When Books Collide: People of the Book by Geraldine Brooks and Manuscript Found in Accra by Paulo Coelho

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Have you ever read a book and have it make a kind of crazy convergence with another book you just read? This just happened to me, and I’m finding the contrasts and the comparisons between the two books have made the reading experience richer, and more thought provoking.

Last week, I read/listened to Manuscript Found in Accra by the Brazilian novelist Paulo Coelho. I’ll be honest, my hopes were not high for this book. I had read The Alchemist a few years ago and it did not appeal to me at all. Modern allegorical tales like The Alchemist and Jonathan Livingston Seagull leave me cold and unmoved. But I have so many friends whose insight I value that have enjoyed Coelho’s writing , so I was willing to give him another try.

Sadly, Manuscript Found in Accra was not my kind of book. It was a sermonizing bore. The central figure of the book, the Copt, lectures and takes questions from his audience of citizens of Jerusalem, as they await the invasion of a crusader army. The audience is a group of Muslims, Jews, Christians, men and women, who ask vague questions about loneliness, beauty, and love, and the Copt answers in long, tedious philosophizing detail. Not my taste.

Geraldine Brooks’ novel People of the Book  I read closely on the heels of Accra. People of the Book tells the fictional history of a real manuscript – the Sarajevo Haggadah – through the lives of the people that come in contact with the book. Brooks tells the history of the book both backwards and forwards, through the conservator that repairs the book in war torn Sarajevo, and the men and women who created the 16071938book, and protected the book through the countless pogroms and exoduses of modern Europe.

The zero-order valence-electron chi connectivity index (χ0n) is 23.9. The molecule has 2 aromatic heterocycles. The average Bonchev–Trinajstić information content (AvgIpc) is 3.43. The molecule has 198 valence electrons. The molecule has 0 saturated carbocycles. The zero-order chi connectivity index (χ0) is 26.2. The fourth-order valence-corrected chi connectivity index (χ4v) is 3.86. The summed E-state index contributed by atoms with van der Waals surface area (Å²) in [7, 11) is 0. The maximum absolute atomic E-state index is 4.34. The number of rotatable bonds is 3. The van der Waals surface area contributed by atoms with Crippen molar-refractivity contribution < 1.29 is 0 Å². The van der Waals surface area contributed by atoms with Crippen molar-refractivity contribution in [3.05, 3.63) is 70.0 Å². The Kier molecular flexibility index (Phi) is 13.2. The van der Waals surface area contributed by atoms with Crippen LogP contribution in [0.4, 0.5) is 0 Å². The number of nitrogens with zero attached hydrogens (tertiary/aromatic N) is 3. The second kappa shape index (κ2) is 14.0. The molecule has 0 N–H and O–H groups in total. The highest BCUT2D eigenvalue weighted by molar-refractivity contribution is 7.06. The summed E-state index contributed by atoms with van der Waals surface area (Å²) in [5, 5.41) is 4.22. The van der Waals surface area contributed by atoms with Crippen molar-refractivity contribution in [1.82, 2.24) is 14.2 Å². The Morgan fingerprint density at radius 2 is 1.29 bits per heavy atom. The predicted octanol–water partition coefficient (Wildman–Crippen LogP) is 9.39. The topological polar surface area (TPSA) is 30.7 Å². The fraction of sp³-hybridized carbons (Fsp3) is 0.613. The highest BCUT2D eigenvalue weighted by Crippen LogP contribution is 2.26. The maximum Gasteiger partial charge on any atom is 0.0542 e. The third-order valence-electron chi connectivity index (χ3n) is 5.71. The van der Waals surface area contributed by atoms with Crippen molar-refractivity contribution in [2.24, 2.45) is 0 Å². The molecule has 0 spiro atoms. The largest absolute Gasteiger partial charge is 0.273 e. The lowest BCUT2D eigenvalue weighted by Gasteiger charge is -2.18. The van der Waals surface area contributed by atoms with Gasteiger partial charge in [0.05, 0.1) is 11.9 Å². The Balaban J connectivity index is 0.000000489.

Here’s where the books collide.  Manuscript Found in Accra waxes poetic about medieval Jerusalem, how it was a welcoming place where Jews, Christians, and Muslims were neighbors and lived together peaceably. The audience listening to the Copt is this mixed group of people, listening to the wise man together. I don’t know how accurate this picture of Jerusalem is, but I can tell you that it didn’t feel real when reading it.

People of the Book shows the reader religious conflict in abundance. Muslims, Christians, Jews are constantly on tenterhooks when dealing with each other, dancing around propriety and predjuce in a constantly shifting balance of power. But the book, this precious, beautifully illustrated book, gives the characters a common ground in their desire to preserve and protect it. Jews, Muslims, and Christians all conspire to save the book.

That felt true. People of different faiths – or no faith at all – coming together to preserve an object of beauty.

I think if I hadn’t read Accra just before People of the Book, I would not have appreciated the idealistic viewpoints of either book. Both books present the idealistic view that people of different faiths can live together and prosper through that life. However, People of the Book demonstrates this through the collective acts of compassion that the characters show to each other in order to save the book. Manuscript Found in Accra simply shows the nameless, multi-faithed audience, listening raptly to the Copt.

For me, the cliché – actions speak louder than words – held true.

 

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Filed under Book Review, Fiction

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